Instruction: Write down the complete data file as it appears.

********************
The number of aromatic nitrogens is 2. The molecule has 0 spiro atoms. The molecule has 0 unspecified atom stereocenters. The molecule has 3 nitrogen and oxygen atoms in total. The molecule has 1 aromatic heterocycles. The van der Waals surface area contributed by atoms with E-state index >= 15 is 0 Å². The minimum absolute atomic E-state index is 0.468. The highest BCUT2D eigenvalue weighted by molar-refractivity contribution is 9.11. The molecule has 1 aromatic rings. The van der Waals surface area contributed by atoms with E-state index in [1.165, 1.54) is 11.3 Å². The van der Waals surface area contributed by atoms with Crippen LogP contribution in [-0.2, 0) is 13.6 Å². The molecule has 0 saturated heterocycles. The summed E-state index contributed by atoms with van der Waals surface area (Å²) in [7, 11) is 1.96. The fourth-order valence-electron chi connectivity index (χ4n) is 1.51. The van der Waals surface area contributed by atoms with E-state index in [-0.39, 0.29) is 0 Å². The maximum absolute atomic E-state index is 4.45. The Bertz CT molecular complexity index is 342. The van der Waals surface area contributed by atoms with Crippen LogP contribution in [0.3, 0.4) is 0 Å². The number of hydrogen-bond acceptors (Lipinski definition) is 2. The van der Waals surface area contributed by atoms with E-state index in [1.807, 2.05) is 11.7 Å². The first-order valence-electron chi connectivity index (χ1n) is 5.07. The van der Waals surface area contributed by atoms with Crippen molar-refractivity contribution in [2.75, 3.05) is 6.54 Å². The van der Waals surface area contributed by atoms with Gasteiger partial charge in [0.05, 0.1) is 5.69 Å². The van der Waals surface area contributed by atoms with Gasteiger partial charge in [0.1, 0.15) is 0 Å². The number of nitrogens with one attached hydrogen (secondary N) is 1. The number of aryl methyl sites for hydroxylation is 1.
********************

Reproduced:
The number of aromatic nitrogens is 2. The molecule has 0 spiro atoms. The molecule has 0 unspecified atom stereocenters. The molecule has 3 nitrogen and oxygen atoms in total. The molecule has 1 aromatic heterocycles. The van der Waals surface area contributed by atoms with E-state index >= 15 is 0 Å². The minimum absolute atomic E-state index is 0.468. The highest BCUT2D eigenvalue weighted by molar-refractivity contribution is 9.11. The molecule has 1 aromatic rings. The van der Waals surface area contributed by atoms with E-state index in [1.165, 1.54) is 11.3 Å². The van der Waals surface area contributed by atoms with Crippen LogP contribution in [-0.2, 0) is 13.6 Å². The molecule has 0 saturated heterocycles. The summed E-state index contributed by atoms with van der Waals surface area (Å²) in [7, 11) is 1.96. The fourth-order valence-electron chi connectivity index (χ4n) is 1.51. The van der Waals surface area contributed by atoms with E-state index in [-0.39, 0.29) is 0 Å². The maximum absolute atomic E-state index is 4.45. The Bertz CT molecular complexity index is 342. The van der Waals surface area contributed by atoms with Crippen LogP contribution in [0.3, 0.4) is 0 Å². The number of hydrogen-bond acceptors (Lipinski definition) is 2. The van der Waals surface area contributed by atoms with E-state index in [1.807, 2.05) is 11.7 Å². The first-order valence-electron chi connectivity index (χ1n) is 5.07. The van der Waals surface area contributed by atoms with Crippen molar-refractivity contribution in [2.75, 3.05) is 6.54 Å². The van der Waals surface area contributed by atoms with Gasteiger partial charge in [0.05, 0.1) is 5.69 Å². The van der Waals surface area contributed by atoms with Gasteiger partial charge in [0.1, 0.15) is 0 Å². The number of nitrogens with one attached hydrogen (secondary N) is 1. The number of aryl methyl sites for hydroxylation is 1.